This past semester, I felt as though I got a bit closer to bridging this gap. As a part of my senior capstone for my philosophy major, I studied Aristotle quite heavily. In all the work that Aristotle is acclaimed for, he is particularly known for his determination of the virtues or qualities and characteristics of an individual that make them a good or moral person. Courage, temperance, magnanimity, patience, and justice come to mind.

However, there is one lesser discussed virtue that I found myself particularly interested in. This virtue is what Aristotle calls phronesis, and can be thought of as practical wisdom. In short, phronesis is the ability to apply your intellect and abilities to real life situations in a way that does the most good for others.

In my opinion, practical wisdom should be regarded as the master virtue above all other intellectual or personal capacities one may have, and I will tell you why. Practical wisdom is the bridge between the knowledge that we take away from Swarthmore and the impact that we make on the world. The intellectual expertise we have can stand on its own in a classroom or on a paper, but it cannot in the real world. Our careers and personal lives will challenge us with situations and interactions that will not fit the mold of a textbook or any lecture.

To handle the nuances of experiences and challenges we will face, we must be practically wise. Because practical wisdom at its core is the wisdom of action. It is a skill necessary to make applicable the formal knowledge that we have gathered here. It is a skill necessary to live a fulfilling life for yourself, to do the most good for those around you, and to be a change maker.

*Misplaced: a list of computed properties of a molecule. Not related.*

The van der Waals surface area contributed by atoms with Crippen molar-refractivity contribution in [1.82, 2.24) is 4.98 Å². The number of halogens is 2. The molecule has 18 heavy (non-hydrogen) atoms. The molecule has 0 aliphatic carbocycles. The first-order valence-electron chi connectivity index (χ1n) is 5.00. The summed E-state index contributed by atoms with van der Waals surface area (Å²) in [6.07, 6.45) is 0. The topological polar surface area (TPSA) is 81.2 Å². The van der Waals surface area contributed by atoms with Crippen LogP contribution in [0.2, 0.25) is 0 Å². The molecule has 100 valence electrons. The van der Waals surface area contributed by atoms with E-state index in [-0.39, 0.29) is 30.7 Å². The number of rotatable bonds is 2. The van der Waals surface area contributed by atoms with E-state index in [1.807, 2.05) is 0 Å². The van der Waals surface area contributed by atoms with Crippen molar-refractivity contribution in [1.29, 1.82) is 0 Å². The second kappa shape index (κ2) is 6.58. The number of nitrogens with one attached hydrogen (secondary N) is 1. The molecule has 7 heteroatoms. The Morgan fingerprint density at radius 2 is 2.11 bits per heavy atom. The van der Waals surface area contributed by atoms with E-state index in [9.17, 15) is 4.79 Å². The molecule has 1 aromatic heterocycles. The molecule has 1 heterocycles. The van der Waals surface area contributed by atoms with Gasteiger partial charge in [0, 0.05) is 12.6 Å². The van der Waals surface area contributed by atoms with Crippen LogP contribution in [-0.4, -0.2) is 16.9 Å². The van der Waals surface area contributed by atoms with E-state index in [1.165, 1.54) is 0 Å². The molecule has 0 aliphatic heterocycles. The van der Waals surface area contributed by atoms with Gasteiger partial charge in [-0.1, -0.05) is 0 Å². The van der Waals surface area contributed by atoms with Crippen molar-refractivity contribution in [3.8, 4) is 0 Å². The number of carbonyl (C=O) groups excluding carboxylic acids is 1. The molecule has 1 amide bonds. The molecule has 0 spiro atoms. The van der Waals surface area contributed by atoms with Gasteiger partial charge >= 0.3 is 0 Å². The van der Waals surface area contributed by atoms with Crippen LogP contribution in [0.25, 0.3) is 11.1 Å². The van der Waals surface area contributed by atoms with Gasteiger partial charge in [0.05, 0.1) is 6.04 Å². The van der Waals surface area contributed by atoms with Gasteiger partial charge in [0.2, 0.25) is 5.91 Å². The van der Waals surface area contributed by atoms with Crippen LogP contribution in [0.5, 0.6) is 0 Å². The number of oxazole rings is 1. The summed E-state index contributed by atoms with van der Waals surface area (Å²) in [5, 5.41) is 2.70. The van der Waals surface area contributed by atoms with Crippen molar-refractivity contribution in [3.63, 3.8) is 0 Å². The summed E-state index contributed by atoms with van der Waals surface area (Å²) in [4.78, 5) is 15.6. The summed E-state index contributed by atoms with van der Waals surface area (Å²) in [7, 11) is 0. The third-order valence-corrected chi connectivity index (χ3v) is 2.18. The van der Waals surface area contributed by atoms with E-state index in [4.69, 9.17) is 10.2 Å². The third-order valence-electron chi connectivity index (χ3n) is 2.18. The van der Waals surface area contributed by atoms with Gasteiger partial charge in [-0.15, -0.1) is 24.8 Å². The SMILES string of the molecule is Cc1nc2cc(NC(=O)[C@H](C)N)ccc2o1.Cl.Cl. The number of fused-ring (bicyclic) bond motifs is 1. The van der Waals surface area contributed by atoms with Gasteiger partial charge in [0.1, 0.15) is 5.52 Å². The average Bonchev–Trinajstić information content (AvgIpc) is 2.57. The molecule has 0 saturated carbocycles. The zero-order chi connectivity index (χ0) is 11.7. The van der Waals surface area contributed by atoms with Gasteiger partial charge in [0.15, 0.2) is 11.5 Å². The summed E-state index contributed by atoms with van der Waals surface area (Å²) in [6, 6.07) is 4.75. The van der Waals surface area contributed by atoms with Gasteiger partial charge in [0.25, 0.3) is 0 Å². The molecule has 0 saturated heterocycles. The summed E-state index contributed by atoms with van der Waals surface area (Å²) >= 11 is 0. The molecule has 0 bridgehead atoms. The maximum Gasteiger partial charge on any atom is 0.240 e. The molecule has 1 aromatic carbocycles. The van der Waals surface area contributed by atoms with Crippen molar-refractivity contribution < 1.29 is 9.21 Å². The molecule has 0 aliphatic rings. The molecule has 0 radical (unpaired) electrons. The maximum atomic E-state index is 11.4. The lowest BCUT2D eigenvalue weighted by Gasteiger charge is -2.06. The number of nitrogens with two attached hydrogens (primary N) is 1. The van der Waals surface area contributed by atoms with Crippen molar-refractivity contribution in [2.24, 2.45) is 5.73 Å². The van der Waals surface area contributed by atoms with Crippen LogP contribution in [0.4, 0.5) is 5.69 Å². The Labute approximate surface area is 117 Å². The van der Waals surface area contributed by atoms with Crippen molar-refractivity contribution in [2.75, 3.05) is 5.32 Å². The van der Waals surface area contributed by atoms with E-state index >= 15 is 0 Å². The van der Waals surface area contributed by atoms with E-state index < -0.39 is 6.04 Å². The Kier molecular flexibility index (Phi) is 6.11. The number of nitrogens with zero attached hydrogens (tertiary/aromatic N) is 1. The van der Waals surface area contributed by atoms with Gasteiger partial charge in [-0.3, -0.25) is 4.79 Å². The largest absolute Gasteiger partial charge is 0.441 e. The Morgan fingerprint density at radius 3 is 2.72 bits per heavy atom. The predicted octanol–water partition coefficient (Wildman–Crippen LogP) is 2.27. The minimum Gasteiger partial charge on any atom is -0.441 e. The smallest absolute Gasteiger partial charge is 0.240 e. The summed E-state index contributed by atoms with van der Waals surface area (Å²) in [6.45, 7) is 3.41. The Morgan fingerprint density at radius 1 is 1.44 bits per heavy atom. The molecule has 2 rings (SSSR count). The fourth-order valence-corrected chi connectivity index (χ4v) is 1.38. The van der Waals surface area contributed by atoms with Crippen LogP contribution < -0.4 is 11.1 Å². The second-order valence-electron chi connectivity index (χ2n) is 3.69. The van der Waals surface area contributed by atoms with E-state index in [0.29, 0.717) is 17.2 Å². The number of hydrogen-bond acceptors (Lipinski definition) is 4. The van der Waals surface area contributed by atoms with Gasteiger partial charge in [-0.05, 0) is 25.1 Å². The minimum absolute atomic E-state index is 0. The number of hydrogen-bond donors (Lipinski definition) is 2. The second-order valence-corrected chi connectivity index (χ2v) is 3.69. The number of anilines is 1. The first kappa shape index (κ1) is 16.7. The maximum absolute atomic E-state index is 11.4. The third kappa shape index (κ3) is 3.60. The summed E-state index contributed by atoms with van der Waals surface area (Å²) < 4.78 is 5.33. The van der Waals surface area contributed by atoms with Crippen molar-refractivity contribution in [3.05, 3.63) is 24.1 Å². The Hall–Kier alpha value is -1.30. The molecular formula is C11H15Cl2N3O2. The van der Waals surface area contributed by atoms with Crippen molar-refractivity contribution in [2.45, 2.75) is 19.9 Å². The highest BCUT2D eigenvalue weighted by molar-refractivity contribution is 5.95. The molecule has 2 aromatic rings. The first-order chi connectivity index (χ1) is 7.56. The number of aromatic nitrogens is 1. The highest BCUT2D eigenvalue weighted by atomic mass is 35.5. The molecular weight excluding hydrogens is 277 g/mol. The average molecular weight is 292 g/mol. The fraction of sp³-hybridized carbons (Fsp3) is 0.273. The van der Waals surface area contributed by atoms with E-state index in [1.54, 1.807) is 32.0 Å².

So how does one develop practical wisdom? The short answer is through improvisation, failure, and reflection. Face new experiences and challenges eagerly. Whatever comes with these experiences is an opportunity to learn. So allow yourself to fail at times as long as you are intentional about reflecting upon those failures. Give yourself time and space to reflect on experiences to improve your decision making. We must carve out spaces, both mental and physical, to dissect our missteps, to reflect carefully, and to glean wisdom from every stumble.

As my good friend Sam always reminds me, Michael Jordan never lost, he just learned. Practical wisdom is not an easy virtue to develop. It requires a commitment to doing good by others, an ability to recognize your faults and failures, and the confidence in your own knowledge and judgment to make the difficult decisions when needed. However, most of all, it requires grit and perseverance through challenges.

We encountered our fair share of challenges together in our time here, and we will continue to throughout life. But with the knowledge we've gathered at Swarthmore, along with the commitment to develop our practical wisdom in a way that will serve others and ourselves, I'm certain that we can all navigate the confusing world of post-collegiate life with grace.

I want to close with a poem from William Ernest Henley that has been very pivotal in my college career and development as a young person. For if anything sticks with you tonight, I want it to be that you are the keeper of your own education, and you will continue to be so throughout the rest of your life.

Out of the night that covers me,
Black as the pit from pole to pole,
I thank whatever Gods may be
For my unconquerable soul.

In the fell clutch of circumstance,
I have not winced nor cried aloud.
Under the bludgeonings of chance
My head is bloody, but unbowed.

Beyond this place of wrath and tears
Looms but the horror of the shade,
And yet the menace of the years
Finds, and shall find, me unafraid.

It matters not how strait the gate,
How charged with punishments the scroll,
I am the master of my fate,
I am the captain of my soul.

With that, Class of 2024, I urge you to continue to be thoughtful, but also make that thoughtfulness count. Be a student of the world, but also be an actor in it. Go forth with courage, bravery, and grit, because the world will thank you for it. Thank you.